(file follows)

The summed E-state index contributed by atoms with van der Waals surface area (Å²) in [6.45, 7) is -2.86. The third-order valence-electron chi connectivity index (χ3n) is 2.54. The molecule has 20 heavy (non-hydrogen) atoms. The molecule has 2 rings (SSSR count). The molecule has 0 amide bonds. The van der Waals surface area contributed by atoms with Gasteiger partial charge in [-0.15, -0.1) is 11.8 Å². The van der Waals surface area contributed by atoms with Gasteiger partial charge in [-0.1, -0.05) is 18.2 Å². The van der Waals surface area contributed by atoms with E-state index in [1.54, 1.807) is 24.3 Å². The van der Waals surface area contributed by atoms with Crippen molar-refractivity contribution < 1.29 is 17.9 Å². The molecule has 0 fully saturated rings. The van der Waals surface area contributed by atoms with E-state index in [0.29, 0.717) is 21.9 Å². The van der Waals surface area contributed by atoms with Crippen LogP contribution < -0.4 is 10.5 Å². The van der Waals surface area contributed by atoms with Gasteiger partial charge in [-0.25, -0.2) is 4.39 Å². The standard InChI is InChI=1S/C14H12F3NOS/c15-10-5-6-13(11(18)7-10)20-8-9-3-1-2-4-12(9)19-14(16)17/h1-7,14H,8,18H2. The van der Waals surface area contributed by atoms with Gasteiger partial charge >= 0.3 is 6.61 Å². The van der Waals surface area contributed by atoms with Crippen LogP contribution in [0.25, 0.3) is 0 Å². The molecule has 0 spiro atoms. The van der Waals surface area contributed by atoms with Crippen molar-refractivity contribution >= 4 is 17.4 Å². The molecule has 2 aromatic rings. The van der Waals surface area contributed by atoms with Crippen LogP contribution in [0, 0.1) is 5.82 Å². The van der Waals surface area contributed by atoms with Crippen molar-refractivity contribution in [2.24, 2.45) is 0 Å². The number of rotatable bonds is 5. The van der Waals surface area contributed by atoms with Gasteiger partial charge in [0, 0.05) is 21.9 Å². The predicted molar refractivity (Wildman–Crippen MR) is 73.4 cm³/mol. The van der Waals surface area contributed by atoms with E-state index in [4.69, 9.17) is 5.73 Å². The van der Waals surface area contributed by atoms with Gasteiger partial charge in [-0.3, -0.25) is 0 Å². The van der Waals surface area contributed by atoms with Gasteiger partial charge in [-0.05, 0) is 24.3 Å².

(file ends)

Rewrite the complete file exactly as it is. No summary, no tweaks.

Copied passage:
The summed E-state index contributed by atoms with van der Waals surface area (Å²) in [6.45, 7) is -2.86. The third-order valence-electron chi connectivity index (χ3n) is 2.54. The molecule has 20 heavy (non-hydrogen) atoms. The molecule has 2 rings (SSSR count). The molecule has 0 amide bonds. The van der Waals surface area contributed by atoms with Gasteiger partial charge in [-0.15, -0.1) is 11.8 Å². The van der Waals surface area contributed by atoms with Gasteiger partial charge in [-0.1, -0.05) is 18.2 Å². The van der Waals surface area contributed by atoms with E-state index in [1.54, 1.807) is 24.3 Å². The van der Waals surface area contributed by atoms with Crippen molar-refractivity contribution < 1.29 is 17.9 Å². The molecule has 0 fully saturated rings. The van der Waals surface area contributed by atoms with E-state index in [0.29, 0.717) is 21.9 Å². The van der Waals surface area contributed by atoms with Crippen LogP contribution < -0.4 is 10.5 Å². The van der Waals surface area contributed by atoms with Gasteiger partial charge in [-0.25, -0.2) is 4.39 Å². The standard InChI is InChI=1S/C14H12F3NOS/c15-10-5-6-13(11(18)7-10)20-8-9-3-1-2-4-12(9)19-14(16)17/h1-7,14H,8,18H2. The van der Waals surface area contributed by atoms with Gasteiger partial charge >= 0.3 is 6.61 Å². The van der Waals surface area contributed by atoms with Crippen LogP contribution in [0.25, 0.3) is 0 Å². The molecule has 0 spiro atoms. The van der Waals surface area contributed by atoms with Crippen molar-refractivity contribution >= 4 is 17.4 Å². The molecule has 2 aromatic rings. The van der Waals surface area contributed by atoms with Crippen LogP contribution in [0, 0.1) is 5.82 Å². The van der Waals surface area contributed by atoms with Crippen molar-refractivity contribution in [2.24, 2.45) is 0 Å². The number of rotatable bonds is 5. The van der Waals surface area contributed by atoms with Gasteiger partial charge in [0, 0.05) is 21.9 Å². The predicted molar refractivity (Wildman–Crippen MR) is 73.4 cm³/mol. The van der Waals surface area contributed by atoms with E-state index in [4.69, 9.17) is 5.73 Å². The van der Waals surface area contributed by atoms with Gasteiger partial charge in [-0.3, -0.25) is 0 Å². The van der Waals surface area contributed by atoms with Gasteiger partial charge in [-0.05, 0) is 24.3 Å².